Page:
Last week, Cairo’s Zawya Distribution announced that they will not be releasing In the Last Days of the City, by Egyptian filmmaker and Cimatheque co-founder Tamer El Said, in Egyptian cinemas as planned.
As they have not yet received approval from the Censorship Authority, the planned release date of March 22 came and went, leaving the distribution team and eager audiences wondering what the hold-up was about.
Said’s first feature film, which took ten years to make, premiered in Germany over a year ago and has toured more than 70 festivals internationally. After garnering nine awards, the film has just been commercially released in Poland and is due for further commercial releases around Europe and the Arab region in the coming weeks. “It’s even screening in Honolulu,” the filmmaker tells me.
But Cairo, which is a major protagonist in the film, has been denied the honor of seeing it. The film was the subject of controversy last year when it was abruptly pulled from the official competition of the Cairo International Film Festival, apparently due to its already hefty festival run — although the other competing films had also toured major festivals prior to coming to Cairo.
Last month the film was also pulled from the first Sharm el-Sheikh International Film Festival, which cited the lack of a permit for screenings — even though films screened at Egyptian festivals do not require general screening permits or censorship approval.
Both these incidents, along with the censors’ continual delay in providing permission for its cinematic release, suggest that the state has a problem with the film being shown to Egyptians.
As someone who hasn’t seen the film, this has left me wondering what it is about In the Last Days of the City that’s so special, and why the state might try to block a film that reflects on living in Cairo just before the 2011 revolution. So I asked 12 people who have seen the film at festivals around the world to comment briefly on it.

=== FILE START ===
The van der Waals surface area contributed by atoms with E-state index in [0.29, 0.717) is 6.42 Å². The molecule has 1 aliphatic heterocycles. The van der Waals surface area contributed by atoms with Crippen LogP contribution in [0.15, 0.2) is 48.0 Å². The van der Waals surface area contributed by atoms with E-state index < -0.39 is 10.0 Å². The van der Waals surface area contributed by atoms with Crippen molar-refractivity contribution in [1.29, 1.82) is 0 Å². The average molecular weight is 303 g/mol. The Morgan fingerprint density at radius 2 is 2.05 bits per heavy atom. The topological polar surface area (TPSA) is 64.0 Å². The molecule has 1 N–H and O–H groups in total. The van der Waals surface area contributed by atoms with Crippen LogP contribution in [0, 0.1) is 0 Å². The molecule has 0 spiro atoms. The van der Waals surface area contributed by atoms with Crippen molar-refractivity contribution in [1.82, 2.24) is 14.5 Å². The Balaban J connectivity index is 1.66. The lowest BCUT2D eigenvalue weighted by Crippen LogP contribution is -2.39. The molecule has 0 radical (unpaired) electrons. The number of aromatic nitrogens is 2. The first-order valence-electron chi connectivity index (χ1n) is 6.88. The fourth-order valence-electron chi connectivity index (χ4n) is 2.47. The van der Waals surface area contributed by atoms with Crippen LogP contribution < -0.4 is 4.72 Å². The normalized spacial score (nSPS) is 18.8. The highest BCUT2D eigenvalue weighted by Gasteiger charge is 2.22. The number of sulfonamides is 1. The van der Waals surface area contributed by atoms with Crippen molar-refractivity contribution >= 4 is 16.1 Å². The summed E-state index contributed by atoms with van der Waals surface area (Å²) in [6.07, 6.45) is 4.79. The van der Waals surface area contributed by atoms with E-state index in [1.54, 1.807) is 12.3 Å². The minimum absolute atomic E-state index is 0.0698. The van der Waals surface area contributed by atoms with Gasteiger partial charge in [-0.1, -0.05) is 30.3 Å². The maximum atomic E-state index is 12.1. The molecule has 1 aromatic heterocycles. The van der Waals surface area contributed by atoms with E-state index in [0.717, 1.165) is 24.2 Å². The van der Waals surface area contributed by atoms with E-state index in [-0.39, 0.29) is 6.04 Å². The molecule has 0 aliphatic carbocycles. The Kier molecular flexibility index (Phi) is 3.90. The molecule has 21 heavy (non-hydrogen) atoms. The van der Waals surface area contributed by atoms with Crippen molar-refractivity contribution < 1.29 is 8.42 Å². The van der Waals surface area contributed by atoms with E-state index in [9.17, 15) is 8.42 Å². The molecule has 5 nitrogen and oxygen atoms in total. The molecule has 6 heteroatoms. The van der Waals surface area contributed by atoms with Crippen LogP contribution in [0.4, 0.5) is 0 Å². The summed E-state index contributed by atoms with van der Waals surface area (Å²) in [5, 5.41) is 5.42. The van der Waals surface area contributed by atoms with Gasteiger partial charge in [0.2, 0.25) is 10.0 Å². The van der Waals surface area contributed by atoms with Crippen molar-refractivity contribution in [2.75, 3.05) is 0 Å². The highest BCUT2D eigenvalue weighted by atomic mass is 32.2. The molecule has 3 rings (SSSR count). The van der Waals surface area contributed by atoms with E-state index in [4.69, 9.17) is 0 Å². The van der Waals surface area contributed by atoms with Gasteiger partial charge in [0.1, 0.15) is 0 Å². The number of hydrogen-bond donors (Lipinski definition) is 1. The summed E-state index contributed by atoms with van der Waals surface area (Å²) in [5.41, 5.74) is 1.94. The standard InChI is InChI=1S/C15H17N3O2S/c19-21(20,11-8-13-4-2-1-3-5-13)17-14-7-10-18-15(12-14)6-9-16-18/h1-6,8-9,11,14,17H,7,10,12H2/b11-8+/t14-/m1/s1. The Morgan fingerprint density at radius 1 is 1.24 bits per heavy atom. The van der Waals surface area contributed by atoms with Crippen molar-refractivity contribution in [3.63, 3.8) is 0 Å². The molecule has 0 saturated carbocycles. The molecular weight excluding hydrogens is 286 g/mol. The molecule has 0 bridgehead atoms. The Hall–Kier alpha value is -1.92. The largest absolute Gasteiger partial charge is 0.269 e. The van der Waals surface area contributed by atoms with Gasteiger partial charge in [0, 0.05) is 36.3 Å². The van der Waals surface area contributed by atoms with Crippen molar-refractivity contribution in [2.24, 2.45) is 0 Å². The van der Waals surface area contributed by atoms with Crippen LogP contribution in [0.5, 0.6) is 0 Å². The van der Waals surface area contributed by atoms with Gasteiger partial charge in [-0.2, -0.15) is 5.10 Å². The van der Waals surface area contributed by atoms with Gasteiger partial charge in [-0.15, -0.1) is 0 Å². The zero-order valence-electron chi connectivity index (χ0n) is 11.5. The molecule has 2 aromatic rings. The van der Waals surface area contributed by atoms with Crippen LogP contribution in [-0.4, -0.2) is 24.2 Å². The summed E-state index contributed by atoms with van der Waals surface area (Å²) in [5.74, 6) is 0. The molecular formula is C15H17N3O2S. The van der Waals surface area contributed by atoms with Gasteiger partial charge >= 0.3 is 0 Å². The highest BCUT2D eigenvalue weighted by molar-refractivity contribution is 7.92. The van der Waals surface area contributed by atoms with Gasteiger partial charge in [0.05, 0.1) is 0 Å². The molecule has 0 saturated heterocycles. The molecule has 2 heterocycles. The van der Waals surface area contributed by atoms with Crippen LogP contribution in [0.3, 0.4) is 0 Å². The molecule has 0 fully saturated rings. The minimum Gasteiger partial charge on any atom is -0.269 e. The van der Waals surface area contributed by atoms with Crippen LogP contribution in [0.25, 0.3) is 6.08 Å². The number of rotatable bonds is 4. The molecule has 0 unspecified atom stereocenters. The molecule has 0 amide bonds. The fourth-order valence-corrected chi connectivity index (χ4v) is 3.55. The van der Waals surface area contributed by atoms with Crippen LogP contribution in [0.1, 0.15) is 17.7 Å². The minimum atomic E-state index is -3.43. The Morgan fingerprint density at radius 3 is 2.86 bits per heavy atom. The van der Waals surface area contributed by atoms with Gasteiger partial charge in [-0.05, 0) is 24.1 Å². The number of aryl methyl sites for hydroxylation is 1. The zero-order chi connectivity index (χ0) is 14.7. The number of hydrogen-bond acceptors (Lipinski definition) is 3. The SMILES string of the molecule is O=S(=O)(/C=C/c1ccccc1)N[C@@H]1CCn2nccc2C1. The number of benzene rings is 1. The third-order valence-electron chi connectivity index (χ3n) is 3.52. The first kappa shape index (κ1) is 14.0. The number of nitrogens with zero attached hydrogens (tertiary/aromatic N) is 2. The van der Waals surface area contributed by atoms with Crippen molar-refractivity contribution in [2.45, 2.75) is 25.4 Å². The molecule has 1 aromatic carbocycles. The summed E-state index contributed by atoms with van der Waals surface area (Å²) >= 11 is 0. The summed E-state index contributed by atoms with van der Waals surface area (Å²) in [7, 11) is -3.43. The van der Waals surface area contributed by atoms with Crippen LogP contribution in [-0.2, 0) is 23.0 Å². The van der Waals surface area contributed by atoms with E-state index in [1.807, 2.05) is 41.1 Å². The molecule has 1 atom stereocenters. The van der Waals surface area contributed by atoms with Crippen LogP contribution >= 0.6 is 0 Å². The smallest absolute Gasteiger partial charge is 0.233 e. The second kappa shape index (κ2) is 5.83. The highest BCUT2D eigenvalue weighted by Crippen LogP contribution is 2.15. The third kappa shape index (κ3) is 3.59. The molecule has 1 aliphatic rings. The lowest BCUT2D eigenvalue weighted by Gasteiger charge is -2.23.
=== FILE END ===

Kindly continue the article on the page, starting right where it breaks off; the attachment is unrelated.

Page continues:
The persistence in not showing the film essentially ensures that Egyptian cinema remains only within the realms of commercial cinema and tackling subjects that matter to no one. New cinema and different art reflects the rebellious nature that exists in Egypt’s reality and this seems to be what they want to suppress. I see no reason to stop any kind of film from showing. Egyptian audiences are not minors that need someone to tell them what they can or cannot watch. It’s extremely disappointing that we are still discussing the role the censor plays in controlling our minds as if it’s normal.
The film discusses a very important historical moment in the life of every Egyptian, the time that preceded the January 25 revolution. Because our memory is short and fragile, it plays an important role in preserving our recollection of our own history. Artistically speaking, the film is among a few Egyptian films made in recent years which have a high degree of experimentation in terms of its cinematic language and courage in moving freely between fiction and documentary. It was made in the midst of a serious crisis in the film industry, which brings hope that some filmmakers still have the ability to create freely and put forward courageous topics despite the current circumstances, which can strangle any talent.